Computers Making the Quantum Leap: One Branch of Physics Holds Huge Implications for Information Technologies

By Docksai, Rick | The Futurist, May-June 2011 | Go to article overview

Computers Making the Quantum Leap: One Branch of Physics Holds Huge Implications for Information Technologies


Docksai, Rick, The Futurist


Quantum computational devices with calculating power greater than any of today's conventional computers could be just a decade away, says Bristol University physicist and electrical engineer Mark Thompson. He anticipates accelerated research and development breakthroughs in many fields of science, thanks to quantum computing.

At a January 2011 Cambridge University forum, Thompson presented two Bristol-developed quantum photonic computer chips, which process photons (particles of light). One chip used a quantum algorithm to find the prime factors of 15. Thompson says that factoring numbers is hard for conventional computers but would be relatively easy for quantum computers.

With further development, quantum processing could create powerful simulation tools for modeling many natural processes, such as superconductivity and photosynthesis. Quantum computers might also model molecular and subatomic systems with greater precision than today's computers can.

"We plan to perform calculations that are exponentially more complex, and will pave the way to quantum computers that will help us understand the most complex scientific problems," says Thompson.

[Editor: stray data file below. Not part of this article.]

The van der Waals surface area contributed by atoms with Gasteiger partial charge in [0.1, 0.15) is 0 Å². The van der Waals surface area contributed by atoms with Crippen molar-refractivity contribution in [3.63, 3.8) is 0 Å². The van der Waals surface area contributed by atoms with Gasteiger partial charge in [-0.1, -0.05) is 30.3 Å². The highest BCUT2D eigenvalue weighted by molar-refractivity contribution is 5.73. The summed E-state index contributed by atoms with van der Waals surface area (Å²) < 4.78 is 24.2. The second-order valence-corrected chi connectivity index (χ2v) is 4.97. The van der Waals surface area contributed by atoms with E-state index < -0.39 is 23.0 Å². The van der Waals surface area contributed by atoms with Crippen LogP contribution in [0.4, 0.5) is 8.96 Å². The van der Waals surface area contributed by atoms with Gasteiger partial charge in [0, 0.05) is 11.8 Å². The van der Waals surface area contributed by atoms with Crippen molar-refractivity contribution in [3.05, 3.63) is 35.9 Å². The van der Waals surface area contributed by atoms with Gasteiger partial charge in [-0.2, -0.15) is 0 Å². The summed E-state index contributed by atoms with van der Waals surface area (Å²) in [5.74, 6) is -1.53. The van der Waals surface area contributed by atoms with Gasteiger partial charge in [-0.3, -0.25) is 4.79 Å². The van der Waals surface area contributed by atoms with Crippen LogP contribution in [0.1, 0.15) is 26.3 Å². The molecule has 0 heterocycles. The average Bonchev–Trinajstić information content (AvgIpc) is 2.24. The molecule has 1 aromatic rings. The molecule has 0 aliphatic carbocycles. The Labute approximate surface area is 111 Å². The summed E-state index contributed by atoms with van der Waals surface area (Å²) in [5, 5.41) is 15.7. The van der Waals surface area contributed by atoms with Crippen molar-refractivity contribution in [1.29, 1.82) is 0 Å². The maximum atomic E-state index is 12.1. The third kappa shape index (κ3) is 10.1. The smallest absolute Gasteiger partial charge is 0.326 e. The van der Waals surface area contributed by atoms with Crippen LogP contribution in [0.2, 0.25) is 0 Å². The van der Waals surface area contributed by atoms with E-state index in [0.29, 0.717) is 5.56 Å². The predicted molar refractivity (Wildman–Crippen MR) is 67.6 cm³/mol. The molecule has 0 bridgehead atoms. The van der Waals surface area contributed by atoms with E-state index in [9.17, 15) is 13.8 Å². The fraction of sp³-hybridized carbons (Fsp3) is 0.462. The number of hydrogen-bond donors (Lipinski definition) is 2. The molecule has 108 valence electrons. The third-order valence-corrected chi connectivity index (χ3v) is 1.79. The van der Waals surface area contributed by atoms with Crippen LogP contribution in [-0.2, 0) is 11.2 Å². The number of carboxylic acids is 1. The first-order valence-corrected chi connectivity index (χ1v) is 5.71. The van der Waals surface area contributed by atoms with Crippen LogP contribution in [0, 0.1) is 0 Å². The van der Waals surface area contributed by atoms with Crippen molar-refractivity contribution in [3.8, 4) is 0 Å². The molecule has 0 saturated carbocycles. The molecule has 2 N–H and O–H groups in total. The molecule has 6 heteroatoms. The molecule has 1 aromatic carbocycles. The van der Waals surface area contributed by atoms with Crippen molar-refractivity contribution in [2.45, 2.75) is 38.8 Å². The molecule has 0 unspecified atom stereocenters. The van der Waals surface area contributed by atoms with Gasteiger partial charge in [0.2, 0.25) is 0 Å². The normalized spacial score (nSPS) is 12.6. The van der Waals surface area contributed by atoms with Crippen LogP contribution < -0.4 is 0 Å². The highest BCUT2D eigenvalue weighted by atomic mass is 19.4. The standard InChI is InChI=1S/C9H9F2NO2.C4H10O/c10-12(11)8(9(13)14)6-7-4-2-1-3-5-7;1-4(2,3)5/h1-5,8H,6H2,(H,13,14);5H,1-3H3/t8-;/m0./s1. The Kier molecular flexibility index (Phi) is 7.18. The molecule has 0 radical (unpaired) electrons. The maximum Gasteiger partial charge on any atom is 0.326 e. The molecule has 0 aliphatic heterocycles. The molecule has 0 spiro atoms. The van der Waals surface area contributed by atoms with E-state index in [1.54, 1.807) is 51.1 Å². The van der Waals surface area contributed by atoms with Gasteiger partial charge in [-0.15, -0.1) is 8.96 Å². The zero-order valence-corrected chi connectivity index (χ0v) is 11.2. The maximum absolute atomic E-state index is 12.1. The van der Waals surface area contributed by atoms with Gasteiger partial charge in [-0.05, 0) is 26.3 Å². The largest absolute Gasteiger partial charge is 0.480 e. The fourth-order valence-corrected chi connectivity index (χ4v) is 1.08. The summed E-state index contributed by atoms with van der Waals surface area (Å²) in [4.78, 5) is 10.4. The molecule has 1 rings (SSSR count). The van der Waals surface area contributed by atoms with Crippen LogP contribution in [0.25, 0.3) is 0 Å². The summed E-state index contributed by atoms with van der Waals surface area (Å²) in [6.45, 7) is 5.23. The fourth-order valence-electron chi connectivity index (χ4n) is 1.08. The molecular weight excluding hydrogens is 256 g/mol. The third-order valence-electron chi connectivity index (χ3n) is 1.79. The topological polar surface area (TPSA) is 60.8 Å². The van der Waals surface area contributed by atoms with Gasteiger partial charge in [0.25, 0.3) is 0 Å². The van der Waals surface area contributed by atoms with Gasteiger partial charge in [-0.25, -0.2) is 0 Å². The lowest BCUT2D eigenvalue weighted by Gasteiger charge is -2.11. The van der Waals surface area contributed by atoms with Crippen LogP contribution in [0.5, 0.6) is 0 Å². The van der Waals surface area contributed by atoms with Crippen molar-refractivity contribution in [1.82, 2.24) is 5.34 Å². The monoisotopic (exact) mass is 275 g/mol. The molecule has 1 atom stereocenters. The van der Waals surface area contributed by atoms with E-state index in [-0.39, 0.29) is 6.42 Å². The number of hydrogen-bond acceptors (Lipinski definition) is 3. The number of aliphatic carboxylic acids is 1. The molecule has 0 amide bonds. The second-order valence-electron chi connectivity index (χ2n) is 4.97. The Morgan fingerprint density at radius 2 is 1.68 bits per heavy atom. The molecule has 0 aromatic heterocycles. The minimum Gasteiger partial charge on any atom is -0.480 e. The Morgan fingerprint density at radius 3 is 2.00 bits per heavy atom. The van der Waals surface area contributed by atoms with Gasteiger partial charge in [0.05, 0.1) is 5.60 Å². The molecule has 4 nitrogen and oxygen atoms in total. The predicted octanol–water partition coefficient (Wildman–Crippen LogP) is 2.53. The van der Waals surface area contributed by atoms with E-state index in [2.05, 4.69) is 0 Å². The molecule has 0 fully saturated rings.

A conventional computer stores information in bits, each bit either a 0 or 1. A quantum computer would store information in "qubits," and each qubit could be both 1 and 0 at the same time. David Lee Hayes, a researcher at the University of Maryland's Joint Quantum Institute, explains that a particle in a quantum state is in "superposition": It can be in more than one place at the same time. It assumes one location, however, once someone observes it.

"You can think of the observer as getting entangled with the quantum bit in a weird way," says Hayes.

Entanglement, another property of quantum particles, means that one quantum particle links telepathically to another particle far away. The second particle then exactly imitates all its partner's properties.

Since qubits can hold more than one location at once, a quantum computer could compute many more problems at once, according to Carl Williams, chief of the Atomic Physics Division at the U.S. National Institute of Standards and Technology.

Such a computer would be a powerful tool for pharmaceutical developers, says Williams. …

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